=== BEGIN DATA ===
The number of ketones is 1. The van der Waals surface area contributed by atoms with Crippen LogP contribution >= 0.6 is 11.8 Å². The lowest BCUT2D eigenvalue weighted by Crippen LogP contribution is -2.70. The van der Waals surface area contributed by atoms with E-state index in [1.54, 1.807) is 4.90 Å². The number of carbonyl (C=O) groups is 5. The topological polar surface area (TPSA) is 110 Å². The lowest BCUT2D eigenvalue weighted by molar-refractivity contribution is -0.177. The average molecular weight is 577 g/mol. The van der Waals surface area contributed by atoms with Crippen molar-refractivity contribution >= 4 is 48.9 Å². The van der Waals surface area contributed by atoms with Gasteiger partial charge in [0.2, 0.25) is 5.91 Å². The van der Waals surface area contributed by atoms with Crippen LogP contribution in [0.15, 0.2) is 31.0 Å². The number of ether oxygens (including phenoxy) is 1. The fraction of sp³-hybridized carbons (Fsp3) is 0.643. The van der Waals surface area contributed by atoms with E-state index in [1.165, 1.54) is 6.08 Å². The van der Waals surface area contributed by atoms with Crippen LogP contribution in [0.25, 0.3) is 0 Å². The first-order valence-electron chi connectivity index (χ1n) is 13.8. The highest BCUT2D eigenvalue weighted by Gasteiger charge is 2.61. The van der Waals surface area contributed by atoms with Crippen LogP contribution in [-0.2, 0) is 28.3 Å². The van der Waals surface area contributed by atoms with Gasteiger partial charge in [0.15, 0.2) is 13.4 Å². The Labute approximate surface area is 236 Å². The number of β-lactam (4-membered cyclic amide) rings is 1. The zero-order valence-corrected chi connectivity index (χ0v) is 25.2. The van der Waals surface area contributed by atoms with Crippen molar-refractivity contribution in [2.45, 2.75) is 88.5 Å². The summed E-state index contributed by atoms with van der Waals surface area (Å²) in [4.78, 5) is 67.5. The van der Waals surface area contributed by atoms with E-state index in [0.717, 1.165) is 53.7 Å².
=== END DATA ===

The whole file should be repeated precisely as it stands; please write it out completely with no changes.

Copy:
The number of ketones is 1. The van der Waals surface area contributed by atoms with Crippen LogP contribution >= 0.6 is 11.8 Å². The lowest BCUT2D eigenvalue weighted by Crippen LogP contribution is -2.70. The van der Waals surface area contributed by atoms with E-state index in [1.54, 1.807) is 4.90 Å². The number of carbonyl (C=O) groups is 5. The topological polar surface area (TPSA) is 110 Å². The lowest BCUT2D eigenvalue weighted by molar-refractivity contribution is -0.177. The average molecular weight is 577 g/mol. The van der Waals surface area contributed by atoms with Crippen molar-refractivity contribution >= 4 is 48.9 Å². The van der Waals surface area contributed by atoms with Gasteiger partial charge in [0.2, 0.25) is 5.91 Å². The van der Waals surface area contributed by atoms with Crippen LogP contribution in [0.15, 0.2) is 31.0 Å². The number of ether oxygens (including phenoxy) is 1. The fraction of sp³-hybridized carbons (Fsp3) is 0.643. The van der Waals surface area contributed by atoms with E-state index in [1.165, 1.54) is 6.08 Å². The van der Waals surface area contributed by atoms with Crippen LogP contribution in [0.25, 0.3) is 0 Å². The first-order valence-electron chi connectivity index (χ1n) is 13.8. The highest BCUT2D eigenvalue weighted by Gasteiger charge is 2.61. The van der Waals surface area contributed by atoms with Crippen LogP contribution in [-0.2, 0) is 28.3 Å². The van der Waals surface area contributed by atoms with Gasteiger partial charge in [0.15, 0.2) is 13.4 Å². The Labute approximate surface area is 236 Å². The number of β-lactam (4-membered cyclic amide) rings is 1. The zero-order valence-corrected chi connectivity index (χ0v) is 25.2. The van der Waals surface area contributed by atoms with Crippen molar-refractivity contribution in [2.45, 2.75) is 88.5 Å². The summed E-state index contributed by atoms with van der Waals surface area (Å²) in [4.78, 5) is 67.5. The van der Waals surface area contributed by atoms with E-state index in [0.717, 1.165) is 53.7 Å².